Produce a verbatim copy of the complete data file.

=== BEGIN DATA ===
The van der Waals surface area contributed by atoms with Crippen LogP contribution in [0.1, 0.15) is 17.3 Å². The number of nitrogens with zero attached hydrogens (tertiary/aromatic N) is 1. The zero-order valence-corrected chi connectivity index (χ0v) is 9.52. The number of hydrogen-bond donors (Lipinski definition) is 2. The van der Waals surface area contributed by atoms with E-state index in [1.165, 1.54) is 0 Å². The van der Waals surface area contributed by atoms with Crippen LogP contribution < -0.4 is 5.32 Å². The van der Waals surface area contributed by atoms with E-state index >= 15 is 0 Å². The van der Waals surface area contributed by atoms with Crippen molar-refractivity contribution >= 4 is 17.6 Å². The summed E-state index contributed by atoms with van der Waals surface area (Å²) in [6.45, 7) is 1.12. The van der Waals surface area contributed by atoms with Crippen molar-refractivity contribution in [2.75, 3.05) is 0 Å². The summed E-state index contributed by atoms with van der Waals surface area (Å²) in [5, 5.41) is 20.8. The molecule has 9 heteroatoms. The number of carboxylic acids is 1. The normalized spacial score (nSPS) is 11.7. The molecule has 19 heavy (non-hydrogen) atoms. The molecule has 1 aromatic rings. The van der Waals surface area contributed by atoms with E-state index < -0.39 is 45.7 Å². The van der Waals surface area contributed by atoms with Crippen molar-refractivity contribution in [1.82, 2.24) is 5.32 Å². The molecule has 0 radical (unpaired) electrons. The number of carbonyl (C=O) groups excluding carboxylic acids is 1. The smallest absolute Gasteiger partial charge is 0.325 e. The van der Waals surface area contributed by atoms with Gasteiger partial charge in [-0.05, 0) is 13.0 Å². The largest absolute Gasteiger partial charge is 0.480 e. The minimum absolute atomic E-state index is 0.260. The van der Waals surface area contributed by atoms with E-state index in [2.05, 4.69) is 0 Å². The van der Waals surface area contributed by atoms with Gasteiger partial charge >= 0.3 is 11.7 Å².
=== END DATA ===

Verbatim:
The van der Waals surface area contributed by atoms with Crippen LogP contribution in [0.1, 0.15) is 17.3 Å². The number of nitrogens with zero attached hydrogens (tertiary/aromatic N) is 1. The zero-order valence-corrected chi connectivity index (χ0v) is 9.52. The number of hydrogen-bond donors (Lipinski definition) is 2. The van der Waals surface area contributed by atoms with E-state index in [1.165, 1.54) is 0 Å². The van der Waals surface area contributed by atoms with Crippen LogP contribution < -0.4 is 5.32 Å². The van der Waals surface area contributed by atoms with E-state index >= 15 is 0 Å². The van der Waals surface area contributed by atoms with Crippen molar-refractivity contribution >= 4 is 17.6 Å². The summed E-state index contributed by atoms with van der Waals surface area (Å²) in [6.45, 7) is 1.12. The van der Waals surface area contributed by atoms with Crippen molar-refractivity contribution in [2.75, 3.05) is 0 Å². The summed E-state index contributed by atoms with van der Waals surface area (Å²) in [5, 5.41) is 20.8. The molecule has 9 heteroatoms. The number of carboxylic acids is 1. The normalized spacial score (nSPS) is 11.7. The molecule has 19 heavy (non-hydrogen) atoms. The molecule has 1 aromatic rings. The van der Waals surface area contributed by atoms with E-state index < -0.39 is 45.7 Å². The van der Waals surface area contributed by atoms with Crippen molar-refractivity contribution in [1.82, 2.24) is 5.32 Å². The molecule has 0 radical (unpaired) electrons. The number of carbonyl (C=O) groups excluding carboxylic acids is 1. The smallest absolute Gasteiger partial charge is 0.325 e. The van der Waals surface area contributed by atoms with Gasteiger partial charge in [-0.05, 0) is 13.0 Å². The largest absolute Gasteiger partial charge is 0.480 e. The minimum absolute atomic E-state index is 0.260. The van der Waals surface area contributed by atoms with E-state index in [2.05, 4.69) is 0 Å². The van der Waals surface area contributed by atoms with Gasteiger partial charge >= 0.3 is 11.7 Å².